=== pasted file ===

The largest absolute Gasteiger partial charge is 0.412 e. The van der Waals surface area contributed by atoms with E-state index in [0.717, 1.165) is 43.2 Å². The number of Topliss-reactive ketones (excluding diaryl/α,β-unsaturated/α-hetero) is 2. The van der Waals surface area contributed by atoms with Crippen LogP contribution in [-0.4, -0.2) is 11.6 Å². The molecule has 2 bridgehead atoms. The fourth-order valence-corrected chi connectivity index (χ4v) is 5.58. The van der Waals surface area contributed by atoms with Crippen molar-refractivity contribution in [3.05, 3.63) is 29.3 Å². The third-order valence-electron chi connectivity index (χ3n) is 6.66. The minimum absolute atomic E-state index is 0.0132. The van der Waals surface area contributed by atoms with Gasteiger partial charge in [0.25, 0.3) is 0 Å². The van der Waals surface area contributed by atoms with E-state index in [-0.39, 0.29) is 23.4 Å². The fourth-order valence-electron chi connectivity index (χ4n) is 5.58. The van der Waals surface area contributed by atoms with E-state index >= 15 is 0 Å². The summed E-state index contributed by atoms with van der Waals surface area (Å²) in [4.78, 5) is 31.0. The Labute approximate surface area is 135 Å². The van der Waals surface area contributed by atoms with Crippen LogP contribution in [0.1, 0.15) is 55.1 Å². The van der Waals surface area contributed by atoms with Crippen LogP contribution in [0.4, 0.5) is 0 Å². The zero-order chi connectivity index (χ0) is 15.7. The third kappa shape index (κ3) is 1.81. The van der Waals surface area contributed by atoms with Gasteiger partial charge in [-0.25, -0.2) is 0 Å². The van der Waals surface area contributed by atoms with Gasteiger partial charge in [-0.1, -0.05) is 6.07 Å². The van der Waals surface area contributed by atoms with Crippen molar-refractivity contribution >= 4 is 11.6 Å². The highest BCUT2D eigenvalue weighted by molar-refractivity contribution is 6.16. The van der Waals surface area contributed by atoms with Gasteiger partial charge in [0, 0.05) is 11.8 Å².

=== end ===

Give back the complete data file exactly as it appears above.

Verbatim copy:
The largest absolute Gasteiger partial charge is 0.412 e. The van der Waals surface area contributed by atoms with E-state index in [0.717, 1.165) is 43.2 Å². The number of Topliss-reactive ketones (excluding diaryl/α,β-unsaturated/α-hetero) is 2. The van der Waals surface area contributed by atoms with Crippen LogP contribution in [-0.4, -0.2) is 11.6 Å². The molecule has 2 bridgehead atoms. The fourth-order valence-corrected chi connectivity index (χ4v) is 5.58. The van der Waals surface area contributed by atoms with Crippen molar-refractivity contribution in [3.05, 3.63) is 29.3 Å². The third-order valence-electron chi connectivity index (χ3n) is 6.66. The minimum absolute atomic E-state index is 0.0132. The van der Waals surface area contributed by atoms with Gasteiger partial charge in [0.25, 0.3) is 0 Å². The van der Waals surface area contributed by atoms with E-state index in [-0.39, 0.29) is 23.4 Å². The fourth-order valence-electron chi connectivity index (χ4n) is 5.58. The van der Waals surface area contributed by atoms with E-state index >= 15 is 0 Å². The summed E-state index contributed by atoms with van der Waals surface area (Å²) in [4.78, 5) is 31.0. The Labute approximate surface area is 135 Å². The van der Waals surface area contributed by atoms with Crippen LogP contribution in [0.1, 0.15) is 55.1 Å². The van der Waals surface area contributed by atoms with Crippen LogP contribution in [0.4, 0.5) is 0 Å². The zero-order chi connectivity index (χ0) is 15.7. The third kappa shape index (κ3) is 1.81. The van der Waals surface area contributed by atoms with Gasteiger partial charge in [-0.25, -0.2) is 0 Å². The van der Waals surface area contributed by atoms with Gasteiger partial charge in [-0.1, -0.05) is 6.07 Å². The van der Waals surface area contributed by atoms with Crippen molar-refractivity contribution >= 4 is 11.6 Å². The highest BCUT2D eigenvalue weighted by molar-refractivity contribution is 6.16. The van der Waals surface area contributed by atoms with Gasteiger partial charge in [0, 0.05) is 11.8 Å².